• Yep, not the best, but as long as it continues to make you nervous. And you back it up when in doubt.
        The context matters, and I can’t think of a situation where I was communicating by rope pulls with the intention of being lowered.
        Some people carry those wee walkie-talkies, but they are time-consuming and an extra item in the pack.
        You put a radio in the pack, and then another liter of water, some ascenders, then a belay seat, then a tent…pretty soon you are just hiking.

  4. Great article. Agreeing on the descent plan beforehand is always a good idea. However, the plan should consider that the plan might change due to unexpected circumstances. For example, the anchor gear might be different than it was expected and the climber has to change the plan (for example, he decides to be lowered instead of rappel). This change of the plan might occur when the climber and belayer cannot easily communicate (wind, noise, etc.). The belayer must keep the climber on belay until there is 100% certainty that the belay is not needed. If any doubt, keep the belay on.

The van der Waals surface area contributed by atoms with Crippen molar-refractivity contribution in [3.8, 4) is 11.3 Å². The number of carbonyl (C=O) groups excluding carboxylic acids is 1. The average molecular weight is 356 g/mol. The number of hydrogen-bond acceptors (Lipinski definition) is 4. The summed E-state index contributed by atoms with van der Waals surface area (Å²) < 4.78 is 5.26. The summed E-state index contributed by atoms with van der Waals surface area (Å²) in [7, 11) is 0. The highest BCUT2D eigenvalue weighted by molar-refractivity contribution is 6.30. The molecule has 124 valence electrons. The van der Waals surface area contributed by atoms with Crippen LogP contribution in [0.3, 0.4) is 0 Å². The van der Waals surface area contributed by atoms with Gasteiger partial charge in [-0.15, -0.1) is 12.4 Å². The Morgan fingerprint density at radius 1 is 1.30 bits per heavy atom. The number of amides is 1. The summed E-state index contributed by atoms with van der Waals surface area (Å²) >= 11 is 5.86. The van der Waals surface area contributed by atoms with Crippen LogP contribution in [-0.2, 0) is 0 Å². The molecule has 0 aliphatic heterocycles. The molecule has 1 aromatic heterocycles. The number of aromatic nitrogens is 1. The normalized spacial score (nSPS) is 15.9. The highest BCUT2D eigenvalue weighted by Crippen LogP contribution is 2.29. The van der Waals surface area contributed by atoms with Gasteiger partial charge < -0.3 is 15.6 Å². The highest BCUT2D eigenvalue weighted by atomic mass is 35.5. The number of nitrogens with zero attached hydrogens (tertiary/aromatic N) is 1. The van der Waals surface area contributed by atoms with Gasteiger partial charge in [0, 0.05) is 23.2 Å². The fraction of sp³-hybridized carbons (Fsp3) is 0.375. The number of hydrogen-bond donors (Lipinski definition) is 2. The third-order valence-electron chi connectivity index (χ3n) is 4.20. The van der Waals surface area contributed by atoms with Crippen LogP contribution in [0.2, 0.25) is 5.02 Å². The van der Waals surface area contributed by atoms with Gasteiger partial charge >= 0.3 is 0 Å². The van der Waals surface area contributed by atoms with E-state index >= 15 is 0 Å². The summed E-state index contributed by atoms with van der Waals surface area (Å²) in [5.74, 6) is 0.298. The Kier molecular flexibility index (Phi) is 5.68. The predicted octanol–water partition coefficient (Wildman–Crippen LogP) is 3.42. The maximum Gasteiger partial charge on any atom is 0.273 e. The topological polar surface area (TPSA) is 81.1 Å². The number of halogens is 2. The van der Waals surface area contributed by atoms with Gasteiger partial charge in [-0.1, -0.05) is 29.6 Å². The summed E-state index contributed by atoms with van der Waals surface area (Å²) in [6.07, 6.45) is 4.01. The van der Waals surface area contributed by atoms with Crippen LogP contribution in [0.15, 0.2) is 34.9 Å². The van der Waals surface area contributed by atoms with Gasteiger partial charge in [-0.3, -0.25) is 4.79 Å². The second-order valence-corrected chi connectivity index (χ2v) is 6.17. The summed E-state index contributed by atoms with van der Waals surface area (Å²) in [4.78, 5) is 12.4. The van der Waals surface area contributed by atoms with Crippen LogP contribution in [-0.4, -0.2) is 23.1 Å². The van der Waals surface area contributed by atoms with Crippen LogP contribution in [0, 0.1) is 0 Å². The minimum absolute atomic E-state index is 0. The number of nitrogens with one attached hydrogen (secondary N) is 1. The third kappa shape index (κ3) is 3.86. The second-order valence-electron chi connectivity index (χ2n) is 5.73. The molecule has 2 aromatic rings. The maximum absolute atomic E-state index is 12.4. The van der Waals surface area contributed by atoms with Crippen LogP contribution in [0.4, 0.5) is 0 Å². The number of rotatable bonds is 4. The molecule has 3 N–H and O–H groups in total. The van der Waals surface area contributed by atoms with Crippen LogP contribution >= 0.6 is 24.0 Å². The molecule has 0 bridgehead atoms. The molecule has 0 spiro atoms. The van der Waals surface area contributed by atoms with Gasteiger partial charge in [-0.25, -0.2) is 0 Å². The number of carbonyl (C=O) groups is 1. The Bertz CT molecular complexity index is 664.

• Agreed! The “action plan” must be flexible. Mine usually sounds like “I think I’m going to rig to lower but I’ll let you know if something changes once I see what the anchor is.” Thanks for commenting!

  5. Don’t know that I agree that it is safer to lower than rappel as lowering involves another human in the system and humans are ALWAYS the weak link in the system. But having been doing this for 35 odd years I remember that it is always better to walk down if you can and remove gravity from the system. One of the many tragic parts of this incident is that it is about a 3 min. walk down from the top of Harvest Moon to the base.

    • Thanks for the comment Jim! When it comes down to it lowering and rappelling are equally dangerous (or safe) because both can be done incorrectly (or correctly) and gravity is not forgiving. The “walking down” option is definitely a nice choice! It allows one to relax a little on the risk management after a climb but is often not feasible in places like Rumney/Echo Crag where cliff top vegetation is being protected.

  6. Hi David,

    as always, a very nice, informative and well presented post!

    Thanks for posting such interesting topics. Your blog is one of the most interesting on this field and your readers can learn a lot from all the info you provide.

    Thanks again for all the effort.

Leave a Reply